Tennessee, Texas, Arkansas and Kansas, for example, have more than half of all students counted as low income, but overall graduation rates that are above average. In contrast, Minnesota, Wyoming and Alaska have a lower percentage of low-income students but a lower than average overall graduation rate.
Graduation rates increased 15 percentage points for Hispanic students and 9 percentage points for African American students from 2006 to 2012, with the Hispanic students graduating at 76 percent and African-American students at 68 percent, the report said. To track historic trends, the graduation rates were calculated using a different method.
Also, there were 32 percent fewer "dropout factories" than a decade earlier, according to the report. In 2012, nearly one-quarter of African-American students attended a dropout factory, compared with 46 percent in 2002. About 15 percent of Hispanic students attended one of these schools, compared with 39 percent a decade earlier. There were an estimated 1,359 of these schools in 2012.
Robert Balfanz, a researcher with the Everyone Graduates Center at the School of Education at Johns Hopkins University who was a report author, said some of these schools got better. Other districts closed these schools or converted them to smaller schools or parents and kids voted with their feet and transferred elsewhere.
If the graduation rate stayed where it was in 2001, 1.7 million additional students would not have received a diploma during the period, Balfanz said.
"It's actually a story of remarkable social improvement, that you could actually identify a problem, understand its importance, figure out what works and apply it and make a difference," Balfanz said.
In New Hampshire, where the graduation rate is 86 percent, Anne Grassie, a state representative and former longtime member of the Rochester School Board, cites a change in state law in 2007 that raised the dropout age to 18. In Rochester, she said there have been numerous initiatives such as programs that allow students who fail classes to begin making them up online or after school instead of waiting for summer school and an alternative school for at-risk students.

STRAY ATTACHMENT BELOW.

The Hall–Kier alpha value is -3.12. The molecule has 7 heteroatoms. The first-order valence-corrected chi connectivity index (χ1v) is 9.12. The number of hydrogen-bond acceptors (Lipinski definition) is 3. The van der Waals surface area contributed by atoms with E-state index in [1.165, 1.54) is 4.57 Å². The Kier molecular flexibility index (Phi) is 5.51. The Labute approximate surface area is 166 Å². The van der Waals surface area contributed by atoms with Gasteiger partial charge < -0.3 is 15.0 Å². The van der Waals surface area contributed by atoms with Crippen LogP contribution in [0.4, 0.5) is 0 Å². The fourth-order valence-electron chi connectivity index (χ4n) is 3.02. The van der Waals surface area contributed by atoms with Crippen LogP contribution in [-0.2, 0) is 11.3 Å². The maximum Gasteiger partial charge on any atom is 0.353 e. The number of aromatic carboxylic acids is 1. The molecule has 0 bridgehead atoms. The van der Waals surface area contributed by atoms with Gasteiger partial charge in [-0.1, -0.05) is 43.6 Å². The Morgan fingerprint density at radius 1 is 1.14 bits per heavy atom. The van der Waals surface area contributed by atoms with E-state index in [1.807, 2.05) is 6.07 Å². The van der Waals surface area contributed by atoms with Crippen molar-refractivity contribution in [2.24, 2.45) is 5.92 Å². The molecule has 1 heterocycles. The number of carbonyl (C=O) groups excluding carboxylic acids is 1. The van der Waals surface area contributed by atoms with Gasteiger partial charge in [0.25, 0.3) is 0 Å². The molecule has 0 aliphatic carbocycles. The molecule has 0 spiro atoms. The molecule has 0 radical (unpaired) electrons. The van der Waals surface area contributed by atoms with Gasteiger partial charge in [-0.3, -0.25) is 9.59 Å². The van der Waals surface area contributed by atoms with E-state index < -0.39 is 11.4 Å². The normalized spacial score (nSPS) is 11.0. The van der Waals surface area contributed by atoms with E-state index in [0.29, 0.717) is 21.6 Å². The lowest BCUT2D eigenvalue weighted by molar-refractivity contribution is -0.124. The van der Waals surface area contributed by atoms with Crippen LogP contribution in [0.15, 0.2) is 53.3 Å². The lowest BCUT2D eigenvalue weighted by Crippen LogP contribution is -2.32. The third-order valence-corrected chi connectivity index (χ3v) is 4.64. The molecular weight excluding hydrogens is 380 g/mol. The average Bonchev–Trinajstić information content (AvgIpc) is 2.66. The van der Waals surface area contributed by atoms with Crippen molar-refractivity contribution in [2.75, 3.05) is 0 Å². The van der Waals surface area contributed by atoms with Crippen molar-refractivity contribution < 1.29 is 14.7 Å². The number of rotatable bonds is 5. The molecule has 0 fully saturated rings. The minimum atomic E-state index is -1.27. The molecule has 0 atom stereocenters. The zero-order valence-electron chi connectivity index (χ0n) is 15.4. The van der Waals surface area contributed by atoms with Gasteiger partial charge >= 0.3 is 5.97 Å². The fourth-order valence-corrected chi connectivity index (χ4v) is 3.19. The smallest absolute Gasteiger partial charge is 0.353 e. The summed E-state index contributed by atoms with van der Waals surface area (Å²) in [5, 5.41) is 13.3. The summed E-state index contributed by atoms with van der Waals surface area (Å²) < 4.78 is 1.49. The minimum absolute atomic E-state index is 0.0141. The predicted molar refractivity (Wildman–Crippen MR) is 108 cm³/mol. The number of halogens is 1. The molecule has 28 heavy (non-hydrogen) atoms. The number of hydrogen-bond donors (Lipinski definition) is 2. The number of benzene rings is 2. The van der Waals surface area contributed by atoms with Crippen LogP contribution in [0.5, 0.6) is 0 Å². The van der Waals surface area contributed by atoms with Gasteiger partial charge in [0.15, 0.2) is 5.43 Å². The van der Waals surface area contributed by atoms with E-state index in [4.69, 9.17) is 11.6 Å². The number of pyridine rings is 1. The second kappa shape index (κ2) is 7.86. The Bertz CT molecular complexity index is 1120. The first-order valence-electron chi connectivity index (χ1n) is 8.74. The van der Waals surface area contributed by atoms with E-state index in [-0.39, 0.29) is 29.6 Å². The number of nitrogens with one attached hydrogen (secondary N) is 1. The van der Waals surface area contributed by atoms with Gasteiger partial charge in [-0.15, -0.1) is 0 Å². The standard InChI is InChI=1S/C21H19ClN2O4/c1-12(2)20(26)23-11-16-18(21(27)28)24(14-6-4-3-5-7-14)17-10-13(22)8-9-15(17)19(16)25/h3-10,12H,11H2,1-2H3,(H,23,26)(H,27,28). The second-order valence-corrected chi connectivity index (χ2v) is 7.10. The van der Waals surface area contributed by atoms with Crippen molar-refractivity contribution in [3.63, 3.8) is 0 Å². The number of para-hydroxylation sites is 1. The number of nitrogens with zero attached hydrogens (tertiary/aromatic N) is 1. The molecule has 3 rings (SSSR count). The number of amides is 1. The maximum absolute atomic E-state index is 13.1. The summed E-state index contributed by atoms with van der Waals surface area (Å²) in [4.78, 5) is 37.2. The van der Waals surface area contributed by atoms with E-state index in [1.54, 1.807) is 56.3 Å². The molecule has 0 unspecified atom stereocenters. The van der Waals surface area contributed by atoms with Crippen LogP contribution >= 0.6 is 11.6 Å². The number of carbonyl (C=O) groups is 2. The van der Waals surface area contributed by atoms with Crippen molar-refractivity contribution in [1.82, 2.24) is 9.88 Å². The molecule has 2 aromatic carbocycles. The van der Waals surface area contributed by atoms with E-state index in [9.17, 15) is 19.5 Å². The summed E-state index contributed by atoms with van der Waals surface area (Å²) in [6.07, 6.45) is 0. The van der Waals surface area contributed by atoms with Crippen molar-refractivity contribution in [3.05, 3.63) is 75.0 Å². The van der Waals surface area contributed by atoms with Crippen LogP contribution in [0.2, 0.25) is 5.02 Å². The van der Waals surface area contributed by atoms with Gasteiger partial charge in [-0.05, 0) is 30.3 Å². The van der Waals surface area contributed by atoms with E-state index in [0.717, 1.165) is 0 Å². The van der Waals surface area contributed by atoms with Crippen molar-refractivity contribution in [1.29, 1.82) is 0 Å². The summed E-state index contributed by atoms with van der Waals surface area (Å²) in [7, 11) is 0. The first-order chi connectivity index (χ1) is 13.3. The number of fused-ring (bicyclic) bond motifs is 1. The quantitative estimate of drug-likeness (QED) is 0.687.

"We pay more attention to just making sure there's an adult to connect with every child, so they know someone's there for them," Grassie said. "I think those kinds of initiatives have a lot to do with kids staying in school, but it's a combination of things. It's not really one thing."
Among the advice offered by report authors to get the nation's graduation rate to 90 percent:
— Don't forget California. With 13 percent of the nation's schoolchildren and 20 percent of low-income children living in California, the state must continue to show growth. The state's overall rate was 79 percent compared with 73 percent for the state's low-income students.
— Improve outcomes for special education students. Students with disabilities make up about 15 percent of students nationally but have a graduation rate 20 percentage points lower than the overall average. The ratefor students with disabilities varies by state, with a rate or 24 percent in Nevada and 81 percent in Montana.
— Focus on closing racial and income gaps.
— Think big cities. Most big cities with high concentrations of low-income students still have graduation rates in the 60s or lower, the report said.
In addition to America's Promise Alliance and Balfanz's center, the report was produced by the public policy firm Civic Enterprises and the education group Alliance for Excellent Education.
Among the 50 states, Iowa had the highest graduation rate in the nation at 89 percent. Nevada had the lowest, 63 percent.